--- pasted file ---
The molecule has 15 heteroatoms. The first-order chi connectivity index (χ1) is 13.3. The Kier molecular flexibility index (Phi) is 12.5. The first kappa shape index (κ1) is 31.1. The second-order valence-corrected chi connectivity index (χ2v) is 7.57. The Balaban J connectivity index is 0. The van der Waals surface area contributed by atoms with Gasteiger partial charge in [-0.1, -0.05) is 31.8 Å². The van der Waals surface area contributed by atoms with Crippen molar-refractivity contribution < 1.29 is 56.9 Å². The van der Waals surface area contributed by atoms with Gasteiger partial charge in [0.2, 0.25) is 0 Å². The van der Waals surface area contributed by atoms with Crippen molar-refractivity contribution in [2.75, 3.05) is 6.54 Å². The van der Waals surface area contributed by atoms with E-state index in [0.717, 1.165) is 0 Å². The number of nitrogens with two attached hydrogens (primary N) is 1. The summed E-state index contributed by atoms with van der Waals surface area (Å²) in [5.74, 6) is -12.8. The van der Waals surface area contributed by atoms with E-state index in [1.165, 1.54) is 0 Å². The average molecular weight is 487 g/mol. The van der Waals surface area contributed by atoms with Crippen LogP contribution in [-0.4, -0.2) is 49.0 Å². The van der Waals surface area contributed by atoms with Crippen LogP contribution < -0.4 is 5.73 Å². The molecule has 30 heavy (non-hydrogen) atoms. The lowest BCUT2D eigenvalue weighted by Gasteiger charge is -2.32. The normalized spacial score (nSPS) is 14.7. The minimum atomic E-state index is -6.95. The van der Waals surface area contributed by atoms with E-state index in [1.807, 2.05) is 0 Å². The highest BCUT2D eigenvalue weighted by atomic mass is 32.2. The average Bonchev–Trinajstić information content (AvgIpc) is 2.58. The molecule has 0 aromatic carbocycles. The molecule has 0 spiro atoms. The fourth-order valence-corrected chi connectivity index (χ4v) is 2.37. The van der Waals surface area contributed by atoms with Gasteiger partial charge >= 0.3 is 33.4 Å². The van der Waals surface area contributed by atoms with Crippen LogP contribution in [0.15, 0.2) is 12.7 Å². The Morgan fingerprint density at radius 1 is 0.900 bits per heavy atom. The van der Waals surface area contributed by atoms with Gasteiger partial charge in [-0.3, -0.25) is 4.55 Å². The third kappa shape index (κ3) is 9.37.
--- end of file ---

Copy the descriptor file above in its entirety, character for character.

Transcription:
The molecule has 15 heteroatoms. The first-order chi connectivity index (χ1) is 13.3. The Kier molecular flexibility index (Phi) is 12.5. The first kappa shape index (κ1) is 31.1. The second-order valence-corrected chi connectivity index (χ2v) is 7.57. The Balaban J connectivity index is 0. The van der Waals surface area contributed by atoms with Gasteiger partial charge in [-0.1, -0.05) is 31.8 Å². The van der Waals surface area contributed by atoms with Crippen molar-refractivity contribution < 1.29 is 56.9 Å². The van der Waals surface area contributed by atoms with Gasteiger partial charge in [0.2, 0.25) is 0 Å². The van der Waals surface area contributed by atoms with Crippen molar-refractivity contribution in [2.75, 3.05) is 6.54 Å². The van der Waals surface area contributed by atoms with E-state index in [0.717, 1.165) is 0 Å². The number of nitrogens with two attached hydrogens (primary N) is 1. The summed E-state index contributed by atoms with van der Waals surface area (Å²) in [5.74, 6) is -12.8. The van der Waals surface area contributed by atoms with E-state index in [1.165, 1.54) is 0 Å². The average molecular weight is 487 g/mol. The van der Waals surface area contributed by atoms with Crippen LogP contribution in [-0.4, -0.2) is 49.0 Å². The van der Waals surface area contributed by atoms with Crippen LogP contribution < -0.4 is 5.73 Å². The molecule has 30 heavy (non-hydrogen) atoms. The lowest BCUT2D eigenvalue weighted by Gasteiger charge is -2.32. The normalized spacial score (nSPS) is 14.7. The minimum atomic E-state index is -6.95. The van der Waals surface area contributed by atoms with E-state index in [1.807, 2.05) is 0 Å². The highest BCUT2D eigenvalue weighted by atomic mass is 32.2. The average Bonchev–Trinajstić information content (AvgIpc) is 2.58. The molecule has 0 aromatic carbocycles. The molecule has 0 spiro atoms. The fourth-order valence-corrected chi connectivity index (χ4v) is 2.37. The van der Waals surface area contributed by atoms with Gasteiger partial charge >= 0.3 is 33.4 Å². The van der Waals surface area contributed by atoms with Crippen LogP contribution in [0.15, 0.2) is 12.7 Å². The Morgan fingerprint density at radius 1 is 0.900 bits per heavy atom. The van der Waals surface area contributed by atoms with Gasteiger partial charge in [-0.3, -0.25) is 4.55 Å². The third kappa shape index (κ3) is 9.37.